Some of the ideas which we have discussed regularly on this blog would have a place (Ten year planning, transition goals, an Office for Future Generations, early action testing, a Next Generation Investment fund etc) but, to justify the billing it would need to be significantly more ambitious.

Leading that conversation

Suppose we think of this goal as a way of inspiring a different conversation over the course of the next few years.  The big objective would be extraordinary. Some more limited gains on the way would be worthwhile.

How would it be framed and what would it contain?

Please post your comments below in the usual way or mail me directly at

Wales: Good reasons to be hopeful

Monday, June 13th, 2016

I met Sophie Howe – the Future Generations Commissioner for Wales – last week. Sophie started work at the helm of the newly minted Commission 4 months ago. I had been looking forward to our meeting for some time. The Act which created the Commission had been in gestation from the earliest days of the Task Force in 2011. Now the powers and responsibilities of the new Commissioner are wider and probably stronger than any of the small number of offices elsewhere in the world that are at all comparable.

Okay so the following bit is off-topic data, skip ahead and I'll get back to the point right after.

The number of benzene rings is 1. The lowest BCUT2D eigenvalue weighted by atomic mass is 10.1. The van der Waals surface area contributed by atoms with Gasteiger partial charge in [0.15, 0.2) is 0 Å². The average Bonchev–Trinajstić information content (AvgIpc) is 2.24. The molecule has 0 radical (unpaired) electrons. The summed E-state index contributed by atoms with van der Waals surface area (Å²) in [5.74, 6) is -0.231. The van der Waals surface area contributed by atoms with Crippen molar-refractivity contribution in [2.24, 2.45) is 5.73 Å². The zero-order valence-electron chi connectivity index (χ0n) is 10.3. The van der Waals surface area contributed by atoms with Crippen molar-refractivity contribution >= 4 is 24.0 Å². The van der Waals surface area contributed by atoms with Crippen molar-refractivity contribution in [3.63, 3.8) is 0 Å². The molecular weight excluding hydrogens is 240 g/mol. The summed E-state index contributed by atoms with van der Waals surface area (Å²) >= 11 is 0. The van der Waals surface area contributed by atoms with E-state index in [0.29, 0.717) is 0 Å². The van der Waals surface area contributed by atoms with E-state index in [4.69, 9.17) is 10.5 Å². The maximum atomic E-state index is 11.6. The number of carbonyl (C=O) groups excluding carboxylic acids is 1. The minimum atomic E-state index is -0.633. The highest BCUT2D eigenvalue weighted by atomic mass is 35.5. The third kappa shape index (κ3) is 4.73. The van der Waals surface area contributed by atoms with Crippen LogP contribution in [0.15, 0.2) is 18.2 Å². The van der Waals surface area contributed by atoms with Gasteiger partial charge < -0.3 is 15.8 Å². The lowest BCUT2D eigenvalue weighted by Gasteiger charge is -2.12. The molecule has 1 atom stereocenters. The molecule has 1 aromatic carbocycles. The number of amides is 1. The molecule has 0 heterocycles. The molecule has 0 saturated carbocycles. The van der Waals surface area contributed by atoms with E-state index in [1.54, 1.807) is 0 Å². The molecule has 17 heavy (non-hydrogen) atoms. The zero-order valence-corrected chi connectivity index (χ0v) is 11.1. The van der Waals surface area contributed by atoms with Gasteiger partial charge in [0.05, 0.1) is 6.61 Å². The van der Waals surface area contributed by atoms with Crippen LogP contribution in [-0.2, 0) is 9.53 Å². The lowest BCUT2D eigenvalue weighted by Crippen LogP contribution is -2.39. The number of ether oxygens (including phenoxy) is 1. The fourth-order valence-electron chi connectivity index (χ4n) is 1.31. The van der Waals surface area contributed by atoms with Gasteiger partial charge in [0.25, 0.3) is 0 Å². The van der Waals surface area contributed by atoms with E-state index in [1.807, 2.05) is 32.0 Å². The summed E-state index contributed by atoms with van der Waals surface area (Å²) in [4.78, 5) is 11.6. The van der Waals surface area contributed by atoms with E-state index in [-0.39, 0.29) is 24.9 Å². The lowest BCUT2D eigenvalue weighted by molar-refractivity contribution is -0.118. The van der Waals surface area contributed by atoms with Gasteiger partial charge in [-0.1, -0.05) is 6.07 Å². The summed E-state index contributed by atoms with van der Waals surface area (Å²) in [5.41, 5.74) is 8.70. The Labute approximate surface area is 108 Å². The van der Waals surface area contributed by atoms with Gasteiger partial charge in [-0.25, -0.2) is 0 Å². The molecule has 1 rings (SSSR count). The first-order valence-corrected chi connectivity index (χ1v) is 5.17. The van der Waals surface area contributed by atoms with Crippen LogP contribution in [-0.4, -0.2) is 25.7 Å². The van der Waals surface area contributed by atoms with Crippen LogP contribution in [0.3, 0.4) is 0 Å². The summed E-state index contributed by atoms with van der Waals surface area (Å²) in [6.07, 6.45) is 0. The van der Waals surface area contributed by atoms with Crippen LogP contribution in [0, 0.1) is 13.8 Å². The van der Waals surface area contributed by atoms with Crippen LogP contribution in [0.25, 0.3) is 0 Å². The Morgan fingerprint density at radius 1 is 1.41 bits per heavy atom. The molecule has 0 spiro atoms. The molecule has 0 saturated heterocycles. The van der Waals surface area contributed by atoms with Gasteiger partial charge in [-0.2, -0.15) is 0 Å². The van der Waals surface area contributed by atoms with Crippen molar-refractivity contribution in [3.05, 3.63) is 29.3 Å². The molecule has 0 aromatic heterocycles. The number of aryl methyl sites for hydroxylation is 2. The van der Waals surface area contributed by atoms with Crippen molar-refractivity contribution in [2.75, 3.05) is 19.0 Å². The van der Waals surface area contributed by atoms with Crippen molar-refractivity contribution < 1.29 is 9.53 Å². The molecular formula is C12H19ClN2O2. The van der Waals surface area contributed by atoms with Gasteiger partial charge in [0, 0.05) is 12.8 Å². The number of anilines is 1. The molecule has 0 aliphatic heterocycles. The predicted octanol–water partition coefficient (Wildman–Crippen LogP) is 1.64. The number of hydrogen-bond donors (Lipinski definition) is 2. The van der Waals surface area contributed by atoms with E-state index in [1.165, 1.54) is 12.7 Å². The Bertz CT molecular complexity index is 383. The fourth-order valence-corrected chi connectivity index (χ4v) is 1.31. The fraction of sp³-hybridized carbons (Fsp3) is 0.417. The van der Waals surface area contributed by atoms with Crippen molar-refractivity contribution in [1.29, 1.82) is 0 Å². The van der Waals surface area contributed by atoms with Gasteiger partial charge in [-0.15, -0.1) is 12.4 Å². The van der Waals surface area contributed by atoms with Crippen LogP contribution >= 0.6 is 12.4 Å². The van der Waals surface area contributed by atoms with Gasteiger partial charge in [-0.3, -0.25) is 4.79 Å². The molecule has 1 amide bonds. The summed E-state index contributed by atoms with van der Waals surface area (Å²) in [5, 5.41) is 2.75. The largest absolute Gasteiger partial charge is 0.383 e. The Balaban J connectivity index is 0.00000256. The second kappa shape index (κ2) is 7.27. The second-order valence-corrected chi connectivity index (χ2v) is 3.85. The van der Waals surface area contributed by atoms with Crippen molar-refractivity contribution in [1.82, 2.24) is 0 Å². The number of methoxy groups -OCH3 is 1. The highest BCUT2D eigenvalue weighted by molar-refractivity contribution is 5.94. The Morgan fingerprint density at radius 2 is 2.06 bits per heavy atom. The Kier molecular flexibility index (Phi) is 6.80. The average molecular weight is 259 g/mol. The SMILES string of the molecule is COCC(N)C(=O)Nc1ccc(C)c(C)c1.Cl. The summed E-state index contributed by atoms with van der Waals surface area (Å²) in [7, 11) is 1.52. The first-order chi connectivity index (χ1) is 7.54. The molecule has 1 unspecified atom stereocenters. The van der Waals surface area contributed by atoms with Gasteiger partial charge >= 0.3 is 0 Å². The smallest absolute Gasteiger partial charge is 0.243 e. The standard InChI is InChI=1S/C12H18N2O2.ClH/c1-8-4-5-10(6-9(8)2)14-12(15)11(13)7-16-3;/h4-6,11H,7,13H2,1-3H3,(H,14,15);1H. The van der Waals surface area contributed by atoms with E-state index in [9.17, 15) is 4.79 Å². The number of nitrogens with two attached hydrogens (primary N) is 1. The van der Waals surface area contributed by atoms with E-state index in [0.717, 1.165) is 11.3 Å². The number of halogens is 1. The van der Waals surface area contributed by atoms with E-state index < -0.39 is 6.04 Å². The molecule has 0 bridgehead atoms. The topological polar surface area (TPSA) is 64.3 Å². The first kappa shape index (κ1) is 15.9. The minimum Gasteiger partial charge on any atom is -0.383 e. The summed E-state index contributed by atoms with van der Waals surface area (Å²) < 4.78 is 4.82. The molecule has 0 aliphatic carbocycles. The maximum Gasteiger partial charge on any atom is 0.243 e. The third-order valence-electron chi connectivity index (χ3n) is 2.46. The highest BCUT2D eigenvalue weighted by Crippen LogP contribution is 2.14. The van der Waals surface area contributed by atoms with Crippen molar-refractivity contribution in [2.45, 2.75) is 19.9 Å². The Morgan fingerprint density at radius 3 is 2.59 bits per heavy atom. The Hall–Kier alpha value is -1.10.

Peter Davies previously held a much more limited role as the Commissioner for Sustainable Futures. He was a prime mover in the development of the legislation which created the Future Generations Commission and has been generous in his acknowledgement of the influence of the Early Action Task Force: “The work of the Early Action Task Force has been really influential in the development of the Well – being of Future Generations Act. The concept of early action should be at the heart of sustainable development. The Triple Dividend perfectly captured the essence of this approach and brought much needed focus on action that can take place now, preventing long term consequences and setting a pathway for a more sustainable future.”

Five “ways of working” were outlined in the act. Public bodies need to be demonstrating these in order to show that they applying the sustainable development principle. In essence it is the Commissioners job to ensure that they are and to help them do it well

These “ways of working” are intended to “help us work together better, avoid repeating past mistakes and tackle some of the long term challenges that we are facing”:

1) Long term: The importance of balancing short term needs with the need to safe guard the ability to also meet long term needs